731 F.2d 1443
UNITED STATES of America, Plaintiff-Appellee,
760.807 ACRES OF LAND, MORE OR LESS, SITUATE IN the CITY AND
COUNTY OF HONOLULU, STATE OF HAWAII; F.E. Trotter, Inc.,
W.H. McVay, Inc., P.R. Cassiday, Inc., and H.C. Cornuelle,
Inc., Trustees under the Will and of the Estate of James
Campbell, Deceased, Defendants-Appellants.
United States Court of Appeals,
Argued and Submitted April 2, 1984.
Decided May 1, 1984.
Thomas P. Carolan, Atty. U.S. Dept. of Justice, Washington, D.C., Albert M. Ferlo, Jr., Martin W. Matzen, Robert C. Klarquist, Washington, D.C., for plaintiff-appellee.
Francis P. Hogan, Clinton R. Ashford, Charles B. Dwight, II, Honolulu, Hawaii, for defendants-appellants.
Appeal from the United States District Court for the District of Hawaii.
Before: CHOY, GOODWIN and KENNEDY, Circuit Judges.
CHOY, Circuit Judge:
In September 1980, the United States brought this condemnation action to acquire an "Explosive Safety Hazard Zone" (ESHZ) around wharves used to load and unload explosives. Appellants, the Trustees under the Will and of the Estate of James Campbell, Deceased ("Trustees of the Campbell Estate"), held title to most of the acquired land. After a separate trial involving only Campbell Estate land, a jury awarded the Trustees $14,500,000. The Trustees appeal, contending that the amount of the compensation was inadequate. We affirm.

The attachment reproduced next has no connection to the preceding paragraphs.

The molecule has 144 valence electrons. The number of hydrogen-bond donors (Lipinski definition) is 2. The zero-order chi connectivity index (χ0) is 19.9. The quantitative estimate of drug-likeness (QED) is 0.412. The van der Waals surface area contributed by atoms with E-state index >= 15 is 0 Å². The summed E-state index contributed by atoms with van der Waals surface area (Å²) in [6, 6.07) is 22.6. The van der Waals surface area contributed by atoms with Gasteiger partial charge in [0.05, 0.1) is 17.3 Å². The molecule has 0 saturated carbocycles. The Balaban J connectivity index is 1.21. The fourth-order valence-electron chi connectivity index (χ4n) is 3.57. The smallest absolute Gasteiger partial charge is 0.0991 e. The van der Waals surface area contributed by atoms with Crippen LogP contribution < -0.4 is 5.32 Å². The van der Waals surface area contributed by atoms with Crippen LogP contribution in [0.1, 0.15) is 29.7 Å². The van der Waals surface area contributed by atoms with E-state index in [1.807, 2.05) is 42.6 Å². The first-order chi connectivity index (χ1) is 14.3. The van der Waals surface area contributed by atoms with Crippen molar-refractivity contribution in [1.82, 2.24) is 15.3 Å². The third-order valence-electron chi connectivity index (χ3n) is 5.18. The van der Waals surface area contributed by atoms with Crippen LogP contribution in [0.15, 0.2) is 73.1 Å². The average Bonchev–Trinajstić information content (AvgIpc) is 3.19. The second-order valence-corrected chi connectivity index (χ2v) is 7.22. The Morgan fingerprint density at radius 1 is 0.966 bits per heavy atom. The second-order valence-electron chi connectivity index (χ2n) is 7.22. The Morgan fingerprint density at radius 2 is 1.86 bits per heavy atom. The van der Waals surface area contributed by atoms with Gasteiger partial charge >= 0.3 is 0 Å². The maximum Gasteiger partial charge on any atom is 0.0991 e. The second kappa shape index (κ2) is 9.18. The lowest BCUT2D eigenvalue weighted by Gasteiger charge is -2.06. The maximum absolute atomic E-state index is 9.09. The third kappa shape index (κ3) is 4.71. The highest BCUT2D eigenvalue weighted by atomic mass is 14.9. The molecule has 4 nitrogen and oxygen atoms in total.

In Hawaii, all loading and unloading of military ammunition ships, and of civilian ships with large cargoes of explosives, are done on two wharves on the West Loch Branch, located on the western shore of Pearl Harbor. In September 1980, the United States brought this action to condemn all land within 7405 feet of these wharves to create an ESHZ, which is a buffer zone designed to protect against possible deaths, personal injuries, and property destruction from an accidental detonation of explosives at the wharves. The United States acquired land belonging to several owners, including roughly half of a 1650.702 acre parcel of Campbell Estate land.
At trial, both the Trustees and the Government attempted to value the acquired land by finding the difference between the value of the large parcel immediately before the taking and the value of the "remainder," the land not taken, immediately after the taking. Using this method, any diminution in value of the remainder resulting from the taking and use of part of the original parcel, sometimes termed "severance damages," would be included in the award.
Fifty years ago, the Navy took land from the Trustees, or their predecessors in interest, to construct a naval ammunition depot. In 1941, the Navy took more land for additional ammunition storage facilities. Neither party disputed the fact that ships loaded and unloaded explosives at the West Loch Branch both before and after the condemnation. The Trustees' major contention at trial, however, was that the condemnation of an ESHZ had made the public aware of the hazards of explosives at the West Loch Branch, causing an immediate, sharp diminution of the market value of the remainder.